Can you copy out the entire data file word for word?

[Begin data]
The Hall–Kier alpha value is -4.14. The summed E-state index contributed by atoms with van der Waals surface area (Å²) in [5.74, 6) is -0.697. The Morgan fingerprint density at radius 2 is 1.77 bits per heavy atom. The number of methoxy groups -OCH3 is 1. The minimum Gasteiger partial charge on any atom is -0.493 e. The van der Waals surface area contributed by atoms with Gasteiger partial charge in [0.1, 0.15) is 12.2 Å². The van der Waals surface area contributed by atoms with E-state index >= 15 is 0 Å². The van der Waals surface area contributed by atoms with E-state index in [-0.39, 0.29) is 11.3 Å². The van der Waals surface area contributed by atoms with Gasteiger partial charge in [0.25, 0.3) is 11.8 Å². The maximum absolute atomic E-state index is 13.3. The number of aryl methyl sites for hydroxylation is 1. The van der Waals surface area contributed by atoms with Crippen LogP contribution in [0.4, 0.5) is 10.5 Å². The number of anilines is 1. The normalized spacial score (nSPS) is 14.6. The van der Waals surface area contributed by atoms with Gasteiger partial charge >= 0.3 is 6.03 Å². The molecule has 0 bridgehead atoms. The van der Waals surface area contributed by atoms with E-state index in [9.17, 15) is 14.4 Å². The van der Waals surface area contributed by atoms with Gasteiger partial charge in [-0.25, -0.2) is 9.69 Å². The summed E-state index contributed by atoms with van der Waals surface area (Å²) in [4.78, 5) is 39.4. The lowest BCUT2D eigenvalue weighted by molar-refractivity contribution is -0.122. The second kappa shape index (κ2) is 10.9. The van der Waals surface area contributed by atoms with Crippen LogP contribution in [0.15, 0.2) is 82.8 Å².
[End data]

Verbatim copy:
The Hall–Kier alpha value is -4.14. The summed E-state index contributed by atoms with van der Waals surface area (Å²) in [5.74, 6) is -0.697. The Morgan fingerprint density at radius 2 is 1.77 bits per heavy atom. The number of methoxy groups -OCH3 is 1. The minimum Gasteiger partial charge on any atom is -0.493 e. The van der Waals surface area contributed by atoms with Gasteiger partial charge in [0.1, 0.15) is 12.2 Å². The van der Waals surface area contributed by atoms with E-state index >= 15 is 0 Å². The van der Waals surface area contributed by atoms with E-state index in [-0.39, 0.29) is 11.3 Å². The van der Waals surface area contributed by atoms with Gasteiger partial charge in [0.25, 0.3) is 11.8 Å². The maximum absolute atomic E-state index is 13.3. The number of aryl methyl sites for hydroxylation is 1. The van der Waals surface area contributed by atoms with Crippen LogP contribution in [0.4, 0.5) is 10.5 Å². The number of anilines is 1. The normalized spacial score (nSPS) is 14.6. The van der Waals surface area contributed by atoms with Gasteiger partial charge >= 0.3 is 6.03 Å². The molecule has 0 bridgehead atoms. The van der Waals surface area contributed by atoms with E-state index in [9.17, 15) is 14.4 Å². The van der Waals surface area contributed by atoms with Gasteiger partial charge in [-0.25, -0.2) is 9.69 Å². The summed E-state index contributed by atoms with van der Waals surface area (Å²) in [4.78, 5) is 39.4. The lowest BCUT2D eigenvalue weighted by molar-refractivity contribution is -0.122. The second kappa shape index (κ2) is 10.9. The van der Waals surface area contributed by atoms with Crippen LogP contribution in [0.15, 0.2) is 82.8 Å².